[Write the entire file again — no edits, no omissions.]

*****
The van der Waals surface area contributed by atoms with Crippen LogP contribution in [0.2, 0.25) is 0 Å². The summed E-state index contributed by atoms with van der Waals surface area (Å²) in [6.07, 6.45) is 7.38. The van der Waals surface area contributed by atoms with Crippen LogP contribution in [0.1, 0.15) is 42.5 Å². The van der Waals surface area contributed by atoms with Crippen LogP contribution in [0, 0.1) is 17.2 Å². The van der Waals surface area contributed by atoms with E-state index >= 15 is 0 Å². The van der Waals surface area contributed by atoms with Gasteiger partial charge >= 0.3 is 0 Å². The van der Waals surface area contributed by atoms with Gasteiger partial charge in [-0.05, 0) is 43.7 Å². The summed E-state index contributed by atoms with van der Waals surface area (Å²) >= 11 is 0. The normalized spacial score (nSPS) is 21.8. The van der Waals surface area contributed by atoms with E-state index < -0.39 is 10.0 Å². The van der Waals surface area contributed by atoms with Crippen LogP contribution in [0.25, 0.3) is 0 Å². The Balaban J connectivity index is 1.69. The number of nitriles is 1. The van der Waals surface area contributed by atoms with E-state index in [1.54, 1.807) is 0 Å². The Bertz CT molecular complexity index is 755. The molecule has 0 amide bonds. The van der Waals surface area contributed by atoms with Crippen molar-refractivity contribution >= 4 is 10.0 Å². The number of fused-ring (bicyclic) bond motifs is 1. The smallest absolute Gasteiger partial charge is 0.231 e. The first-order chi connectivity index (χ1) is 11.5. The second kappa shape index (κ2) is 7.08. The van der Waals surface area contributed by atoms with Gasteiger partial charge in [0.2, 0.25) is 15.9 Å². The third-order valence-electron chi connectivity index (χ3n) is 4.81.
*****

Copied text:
The van der Waals surface area contributed by atoms with Crippen LogP contribution in [0.2, 0.25) is 0 Å². The summed E-state index contributed by atoms with van der Waals surface area (Å²) in [6.07, 6.45) is 7.38. The van der Waals surface area contributed by atoms with Crippen LogP contribution in [0.1, 0.15) is 42.5 Å². The van der Waals surface area contributed by atoms with Crippen LogP contribution in [0, 0.1) is 17.2 Å². The van der Waals surface area contributed by atoms with E-state index >= 15 is 0 Å². The van der Waals surface area contributed by atoms with Gasteiger partial charge >= 0.3 is 0 Å². The van der Waals surface area contributed by atoms with Gasteiger partial charge in [-0.05, 0) is 43.7 Å². The summed E-state index contributed by atoms with van der Waals surface area (Å²) >= 11 is 0. The normalized spacial score (nSPS) is 21.8. The van der Waals surface area contributed by atoms with E-state index < -0.39 is 10.0 Å². The van der Waals surface area contributed by atoms with Crippen LogP contribution in [0.25, 0.3) is 0 Å². The Balaban J connectivity index is 1.69. The number of nitriles is 1. The van der Waals surface area contributed by atoms with E-state index in [1.54, 1.807) is 0 Å². The Bertz CT molecular complexity index is 755. The molecule has 0 amide bonds. The van der Waals surface area contributed by atoms with Crippen molar-refractivity contribution >= 4 is 10.0 Å². The number of fused-ring (bicyclic) bond motifs is 1. The smallest absolute Gasteiger partial charge is 0.231 e. The first-order chi connectivity index (χ1) is 11.5. The second kappa shape index (κ2) is 7.08. The van der Waals surface area contributed by atoms with Gasteiger partial charge in [0.2, 0.25) is 15.9 Å². The third-order valence-electron chi connectivity index (χ3n) is 4.81.